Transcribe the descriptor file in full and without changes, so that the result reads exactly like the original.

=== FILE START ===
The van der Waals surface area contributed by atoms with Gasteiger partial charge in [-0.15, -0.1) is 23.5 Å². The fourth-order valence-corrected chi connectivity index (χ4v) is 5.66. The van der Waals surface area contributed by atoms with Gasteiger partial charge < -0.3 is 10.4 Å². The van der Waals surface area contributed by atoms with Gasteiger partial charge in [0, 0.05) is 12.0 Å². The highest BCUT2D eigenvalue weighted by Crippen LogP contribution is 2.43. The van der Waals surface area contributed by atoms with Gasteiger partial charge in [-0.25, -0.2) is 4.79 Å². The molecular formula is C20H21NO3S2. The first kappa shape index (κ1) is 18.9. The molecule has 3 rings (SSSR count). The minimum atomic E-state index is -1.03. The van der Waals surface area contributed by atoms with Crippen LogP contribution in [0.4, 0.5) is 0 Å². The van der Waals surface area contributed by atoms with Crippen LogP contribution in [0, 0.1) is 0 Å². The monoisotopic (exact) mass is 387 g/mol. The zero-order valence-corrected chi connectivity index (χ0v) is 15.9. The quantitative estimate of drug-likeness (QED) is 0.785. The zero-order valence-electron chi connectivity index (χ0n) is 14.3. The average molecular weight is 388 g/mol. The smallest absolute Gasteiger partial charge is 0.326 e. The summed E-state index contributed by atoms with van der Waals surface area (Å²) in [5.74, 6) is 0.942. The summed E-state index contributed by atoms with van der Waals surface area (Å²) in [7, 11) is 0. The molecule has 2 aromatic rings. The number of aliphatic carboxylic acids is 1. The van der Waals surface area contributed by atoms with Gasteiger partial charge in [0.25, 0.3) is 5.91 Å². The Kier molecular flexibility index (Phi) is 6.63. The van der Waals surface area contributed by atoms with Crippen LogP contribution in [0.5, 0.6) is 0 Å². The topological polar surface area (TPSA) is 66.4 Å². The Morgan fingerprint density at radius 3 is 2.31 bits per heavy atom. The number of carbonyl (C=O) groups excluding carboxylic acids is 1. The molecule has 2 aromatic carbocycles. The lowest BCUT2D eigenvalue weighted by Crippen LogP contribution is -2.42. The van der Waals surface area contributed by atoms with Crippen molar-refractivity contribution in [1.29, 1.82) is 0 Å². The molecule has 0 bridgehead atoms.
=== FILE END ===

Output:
The van der Waals surface area contributed by atoms with Gasteiger partial charge in [-0.15, -0.1) is 23.5 Å². The fourth-order valence-corrected chi connectivity index (χ4v) is 5.66. The van der Waals surface area contributed by atoms with Gasteiger partial charge < -0.3 is 10.4 Å². The van der Waals surface area contributed by atoms with Gasteiger partial charge in [0, 0.05) is 12.0 Å². The highest BCUT2D eigenvalue weighted by Crippen LogP contribution is 2.43. The van der Waals surface area contributed by atoms with Gasteiger partial charge in [-0.25, -0.2) is 4.79 Å². The molecular formula is C20H21NO3S2. The first kappa shape index (κ1) is 18.9. The molecule has 3 rings (SSSR count). The minimum atomic E-state index is -1.03. The van der Waals surface area contributed by atoms with Crippen LogP contribution in [0.4, 0.5) is 0 Å². The van der Waals surface area contributed by atoms with Crippen LogP contribution in [0, 0.1) is 0 Å². The monoisotopic (exact) mass is 387 g/mol. The zero-order valence-corrected chi connectivity index (χ0v) is 15.9. The quantitative estimate of drug-likeness (QED) is 0.785. The zero-order valence-electron chi connectivity index (χ0n) is 14.3. The average molecular weight is 388 g/mol. The smallest absolute Gasteiger partial charge is 0.326 e. The summed E-state index contributed by atoms with van der Waals surface area (Å²) in [5.74, 6) is 0.942. The summed E-state index contributed by atoms with van der Waals surface area (Å²) in [7, 11) is 0. The molecule has 2 aromatic rings. The number of aliphatic carboxylic acids is 1. The van der Waals surface area contributed by atoms with Gasteiger partial charge in [0.25, 0.3) is 5.91 Å². The Kier molecular flexibility index (Phi) is 6.63. The van der Waals surface area contributed by atoms with Crippen LogP contribution in [0.5, 0.6) is 0 Å². The topological polar surface area (TPSA) is 66.4 Å². The Morgan fingerprint density at radius 3 is 2.31 bits per heavy atom. The number of carbonyl (C=O) groups excluding carboxylic acids is 1. The molecule has 2 aromatic carbocycles. The lowest BCUT2D eigenvalue weighted by Crippen LogP contribution is -2.42. The van der Waals surface area contributed by atoms with Crippen molar-refractivity contribution in [1.29, 1.82) is 0 Å². The molecule has 0 bridgehead atoms.